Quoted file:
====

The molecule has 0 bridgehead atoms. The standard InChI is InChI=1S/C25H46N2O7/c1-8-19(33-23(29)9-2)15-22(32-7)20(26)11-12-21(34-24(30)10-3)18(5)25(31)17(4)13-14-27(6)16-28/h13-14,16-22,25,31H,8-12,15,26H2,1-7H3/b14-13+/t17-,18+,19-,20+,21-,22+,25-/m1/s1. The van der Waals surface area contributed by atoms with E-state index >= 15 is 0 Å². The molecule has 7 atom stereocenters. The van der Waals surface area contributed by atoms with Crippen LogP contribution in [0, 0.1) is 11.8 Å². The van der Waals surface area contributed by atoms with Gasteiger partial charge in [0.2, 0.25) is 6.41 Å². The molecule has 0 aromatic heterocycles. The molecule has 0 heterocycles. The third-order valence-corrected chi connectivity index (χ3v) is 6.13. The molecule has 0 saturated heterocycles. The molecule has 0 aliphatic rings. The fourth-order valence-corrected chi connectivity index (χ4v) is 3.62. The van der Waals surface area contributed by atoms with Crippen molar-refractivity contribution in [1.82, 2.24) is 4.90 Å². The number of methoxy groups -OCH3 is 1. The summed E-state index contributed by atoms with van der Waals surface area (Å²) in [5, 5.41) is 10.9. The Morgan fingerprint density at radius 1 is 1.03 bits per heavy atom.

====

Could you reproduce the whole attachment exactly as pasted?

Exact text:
The molecule has 0 bridgehead atoms. The standard InChI is InChI=1S/C25H46N2O7/c1-8-19(33-23(29)9-2)15-22(32-7)20(26)11-12-21(34-24(30)10-3)18(5)25(31)17(4)13-14-27(6)16-28/h13-14,16-22,25,31H,8-12,15,26H2,1-7H3/b14-13+/t17-,18+,19-,20+,21-,22+,25-/m1/s1. The van der Waals surface area contributed by atoms with E-state index >= 15 is 0 Å². The molecule has 7 atom stereocenters. The van der Waals surface area contributed by atoms with Crippen LogP contribution in [0, 0.1) is 11.8 Å². The van der Waals surface area contributed by atoms with Gasteiger partial charge in [0.2, 0.25) is 6.41 Å². The molecule has 0 aromatic heterocycles. The molecule has 0 heterocycles. The third-order valence-corrected chi connectivity index (χ3v) is 6.13. The molecule has 0 saturated heterocycles. The molecule has 0 aliphatic rings. The fourth-order valence-corrected chi connectivity index (χ4v) is 3.62. The van der Waals surface area contributed by atoms with Crippen molar-refractivity contribution in [1.82, 2.24) is 4.90 Å². The number of methoxy groups -OCH3 is 1. The summed E-state index contributed by atoms with van der Waals surface area (Å²) in [5, 5.41) is 10.9. The Morgan fingerprint density at radius 1 is 1.03 bits per heavy atom.